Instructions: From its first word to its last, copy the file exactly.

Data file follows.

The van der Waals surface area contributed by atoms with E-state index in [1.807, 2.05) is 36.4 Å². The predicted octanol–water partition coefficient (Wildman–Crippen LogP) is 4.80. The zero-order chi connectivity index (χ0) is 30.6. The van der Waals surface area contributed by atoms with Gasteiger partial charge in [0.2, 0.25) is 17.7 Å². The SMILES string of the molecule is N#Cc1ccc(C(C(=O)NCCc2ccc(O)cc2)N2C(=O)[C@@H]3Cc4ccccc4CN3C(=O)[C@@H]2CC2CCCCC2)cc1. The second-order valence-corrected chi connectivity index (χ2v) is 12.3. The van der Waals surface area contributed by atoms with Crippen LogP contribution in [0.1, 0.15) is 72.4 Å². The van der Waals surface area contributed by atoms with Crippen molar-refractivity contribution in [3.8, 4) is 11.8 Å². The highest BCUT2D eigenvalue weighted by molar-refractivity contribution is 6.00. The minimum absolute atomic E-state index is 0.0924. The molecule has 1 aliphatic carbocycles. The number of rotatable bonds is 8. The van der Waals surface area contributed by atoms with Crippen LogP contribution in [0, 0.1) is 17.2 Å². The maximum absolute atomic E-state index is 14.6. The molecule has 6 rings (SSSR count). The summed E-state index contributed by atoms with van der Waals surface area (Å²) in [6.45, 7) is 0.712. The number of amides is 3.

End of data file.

The van der Waals surface area contributed by atoms with E-state index in [1.807, 2.05) is 36.4 Å². The predicted octanol–water partition coefficient (Wildman–Crippen LogP) is 4.80. The zero-order chi connectivity index (χ0) is 30.6. The van der Waals surface area contributed by atoms with Gasteiger partial charge in [0.2, 0.25) is 17.7 Å². The SMILES string of the molecule is N#Cc1ccc(C(C(=O)NCCc2ccc(O)cc2)N2C(=O)[C@@H]3Cc4ccccc4CN3C(=O)[C@@H]2CC2CCCCC2)cc1. The second-order valence-corrected chi connectivity index (χ2v) is 12.3. The van der Waals surface area contributed by atoms with Crippen LogP contribution in [0.1, 0.15) is 72.4 Å². The van der Waals surface area contributed by atoms with Crippen molar-refractivity contribution in [3.8, 4) is 11.8 Å². The highest BCUT2D eigenvalue weighted by molar-refractivity contribution is 6.00. The minimum absolute atomic E-state index is 0.0924. The molecule has 1 aliphatic carbocycles. The number of rotatable bonds is 8. The van der Waals surface area contributed by atoms with Crippen LogP contribution in [0, 0.1) is 17.2 Å². The maximum absolute atomic E-state index is 14.6. The molecule has 6 rings (SSSR count). The summed E-state index contributed by atoms with van der Waals surface area (Å²) in [6.45, 7) is 0.712. The number of amides is 3.